4 years ago

Small molecule perturbation of the CAND1-Cullin1-ubiquitin cycle stabilizes p53 and triggers Epstein-Barr virus reactivation

Paul M. Lieberman, Andrew V. Kossenkov, Fang Lu, Nadezhda Tikhmyanova, Steve Tutton, Shannon Kenney, Kayla A. Martin, Joseph M. Salvino, Nicholas Paparoidamis

by Nadezhda Tikhmyanova, Steve Tutton, Kayla A. Martin, Fang Lu, Andrew V. Kossenkov, Nicholas Paparoidamis, Shannon Kenney, Joseph M. Salvino, Paul M. Lieberman

The chemical probe C60 efficiently triggers Epstein-Barr Virus (EBV) reactivation from latency through an unknown mechanism. Here, we identify the Cullin exchange factor CAND1 as a biochemical target of C60. We also identified CAND1 in an shRNA library screen for EBV lytic reactivation. Gene expression profiling revealed that C60 activates the p53 pathway and protein analysis revealed a strong stabilization and S15 phosphorylation of p53. C60 reduced Cullin1 association with CAND1 and led to a global accumulation of ubiquitylated substrates. C60 also stabilized the EBV immediate early protein ZTA through a Cullin-CAND1-interaction motif in the ZTA transcription activation domain. We propose that C60 perturbs the normal interaction and function of CAND1 with Cullins to promote the stabilization of substrates like ZTA and p53, leading to EBV reactivation from latency. Understanding the mechanism of action of C60 may provide new approaches for treatment of EBV associated tumors, as well as new tools to stabilize p53.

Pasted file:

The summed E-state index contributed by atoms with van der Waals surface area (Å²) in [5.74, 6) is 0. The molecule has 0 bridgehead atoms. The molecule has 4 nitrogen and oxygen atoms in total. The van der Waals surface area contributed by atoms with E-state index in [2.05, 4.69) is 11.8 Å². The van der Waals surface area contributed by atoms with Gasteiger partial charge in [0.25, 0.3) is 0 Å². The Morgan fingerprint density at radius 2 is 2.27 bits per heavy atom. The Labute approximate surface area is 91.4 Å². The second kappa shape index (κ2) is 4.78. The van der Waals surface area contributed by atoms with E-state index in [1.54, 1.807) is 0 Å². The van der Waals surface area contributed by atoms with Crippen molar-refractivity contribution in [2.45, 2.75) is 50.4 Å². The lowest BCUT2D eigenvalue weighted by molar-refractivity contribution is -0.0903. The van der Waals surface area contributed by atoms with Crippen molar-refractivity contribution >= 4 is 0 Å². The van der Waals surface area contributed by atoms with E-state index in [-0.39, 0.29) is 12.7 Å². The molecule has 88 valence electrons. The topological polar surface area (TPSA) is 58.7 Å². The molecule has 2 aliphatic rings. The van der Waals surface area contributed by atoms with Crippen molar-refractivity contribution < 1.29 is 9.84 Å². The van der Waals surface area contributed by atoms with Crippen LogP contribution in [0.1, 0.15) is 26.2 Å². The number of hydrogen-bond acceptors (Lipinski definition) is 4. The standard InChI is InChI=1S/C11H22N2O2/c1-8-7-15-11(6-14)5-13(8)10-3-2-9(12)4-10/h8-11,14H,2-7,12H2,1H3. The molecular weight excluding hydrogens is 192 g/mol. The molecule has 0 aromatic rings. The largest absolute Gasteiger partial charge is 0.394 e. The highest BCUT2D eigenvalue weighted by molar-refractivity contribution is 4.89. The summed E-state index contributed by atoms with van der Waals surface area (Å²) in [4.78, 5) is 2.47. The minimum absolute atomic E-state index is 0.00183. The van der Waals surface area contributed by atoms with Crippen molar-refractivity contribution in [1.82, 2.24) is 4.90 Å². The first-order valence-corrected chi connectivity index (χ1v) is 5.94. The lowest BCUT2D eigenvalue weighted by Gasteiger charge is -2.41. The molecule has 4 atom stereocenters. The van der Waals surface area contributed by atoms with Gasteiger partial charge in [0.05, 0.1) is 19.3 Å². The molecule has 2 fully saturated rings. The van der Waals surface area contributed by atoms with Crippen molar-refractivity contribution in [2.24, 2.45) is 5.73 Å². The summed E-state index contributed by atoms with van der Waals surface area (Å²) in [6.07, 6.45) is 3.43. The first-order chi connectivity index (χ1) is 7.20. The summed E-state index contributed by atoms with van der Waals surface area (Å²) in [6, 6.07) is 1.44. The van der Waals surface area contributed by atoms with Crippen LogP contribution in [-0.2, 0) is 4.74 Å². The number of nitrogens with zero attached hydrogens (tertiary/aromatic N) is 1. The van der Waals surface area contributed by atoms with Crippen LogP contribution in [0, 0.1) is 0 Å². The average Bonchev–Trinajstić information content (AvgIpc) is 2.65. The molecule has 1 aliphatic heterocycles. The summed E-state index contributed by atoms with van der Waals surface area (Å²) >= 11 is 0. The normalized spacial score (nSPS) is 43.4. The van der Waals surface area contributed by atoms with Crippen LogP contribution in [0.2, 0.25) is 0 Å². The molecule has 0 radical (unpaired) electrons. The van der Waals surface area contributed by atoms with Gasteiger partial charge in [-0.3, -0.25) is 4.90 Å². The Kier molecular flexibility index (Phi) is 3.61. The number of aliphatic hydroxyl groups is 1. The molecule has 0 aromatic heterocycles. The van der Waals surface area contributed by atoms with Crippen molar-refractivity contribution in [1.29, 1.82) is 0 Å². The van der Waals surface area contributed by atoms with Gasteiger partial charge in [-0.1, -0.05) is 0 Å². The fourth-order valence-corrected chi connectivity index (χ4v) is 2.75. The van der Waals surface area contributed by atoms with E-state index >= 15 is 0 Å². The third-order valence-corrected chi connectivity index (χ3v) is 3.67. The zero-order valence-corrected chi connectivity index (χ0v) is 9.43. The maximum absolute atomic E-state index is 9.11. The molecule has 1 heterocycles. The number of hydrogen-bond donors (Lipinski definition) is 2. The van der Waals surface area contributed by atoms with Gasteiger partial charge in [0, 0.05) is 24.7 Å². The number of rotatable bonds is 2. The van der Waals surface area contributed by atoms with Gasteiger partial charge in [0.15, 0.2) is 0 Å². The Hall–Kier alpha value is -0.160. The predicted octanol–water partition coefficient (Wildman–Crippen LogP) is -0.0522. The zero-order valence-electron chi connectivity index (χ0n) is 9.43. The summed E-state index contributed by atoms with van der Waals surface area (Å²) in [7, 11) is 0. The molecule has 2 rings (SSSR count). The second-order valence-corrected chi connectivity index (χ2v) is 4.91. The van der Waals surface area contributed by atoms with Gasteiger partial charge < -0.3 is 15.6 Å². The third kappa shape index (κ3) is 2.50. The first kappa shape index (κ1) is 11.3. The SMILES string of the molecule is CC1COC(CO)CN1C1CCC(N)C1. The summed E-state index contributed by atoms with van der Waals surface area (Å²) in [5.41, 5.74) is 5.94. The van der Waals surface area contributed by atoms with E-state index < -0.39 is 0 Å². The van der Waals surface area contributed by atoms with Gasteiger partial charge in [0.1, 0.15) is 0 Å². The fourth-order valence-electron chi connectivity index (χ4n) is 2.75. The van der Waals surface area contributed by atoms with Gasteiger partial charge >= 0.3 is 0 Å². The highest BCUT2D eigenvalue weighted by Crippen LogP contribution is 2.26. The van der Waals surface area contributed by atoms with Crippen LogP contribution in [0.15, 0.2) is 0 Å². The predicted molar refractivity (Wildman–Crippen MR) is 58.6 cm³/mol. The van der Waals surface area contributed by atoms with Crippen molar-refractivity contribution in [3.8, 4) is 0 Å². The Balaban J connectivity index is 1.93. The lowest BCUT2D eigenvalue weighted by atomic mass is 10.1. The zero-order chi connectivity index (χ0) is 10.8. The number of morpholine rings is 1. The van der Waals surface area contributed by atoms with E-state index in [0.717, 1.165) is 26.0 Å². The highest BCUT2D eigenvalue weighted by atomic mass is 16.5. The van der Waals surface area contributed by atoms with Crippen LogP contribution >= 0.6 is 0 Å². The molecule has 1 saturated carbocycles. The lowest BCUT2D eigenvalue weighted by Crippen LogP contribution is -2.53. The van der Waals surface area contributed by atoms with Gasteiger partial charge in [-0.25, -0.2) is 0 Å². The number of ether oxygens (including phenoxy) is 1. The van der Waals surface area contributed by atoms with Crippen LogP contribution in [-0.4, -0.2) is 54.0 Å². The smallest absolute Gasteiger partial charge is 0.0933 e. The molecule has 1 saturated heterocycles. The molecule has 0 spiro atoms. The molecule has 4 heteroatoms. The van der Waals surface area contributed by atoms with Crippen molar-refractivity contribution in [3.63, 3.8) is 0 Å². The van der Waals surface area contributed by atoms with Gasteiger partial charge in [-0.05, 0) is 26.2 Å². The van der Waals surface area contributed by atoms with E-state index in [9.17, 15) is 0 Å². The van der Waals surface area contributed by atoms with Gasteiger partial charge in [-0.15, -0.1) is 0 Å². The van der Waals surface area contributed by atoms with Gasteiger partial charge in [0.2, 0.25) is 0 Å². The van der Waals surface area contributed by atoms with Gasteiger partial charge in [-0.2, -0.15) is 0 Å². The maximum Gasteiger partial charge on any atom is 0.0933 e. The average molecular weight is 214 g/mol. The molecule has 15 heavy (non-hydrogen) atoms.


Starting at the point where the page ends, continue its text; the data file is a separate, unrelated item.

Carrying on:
Publisher URL: http://journals.plos.org/plosone/article

DOI: 10.1371/journal.ppat.1006517

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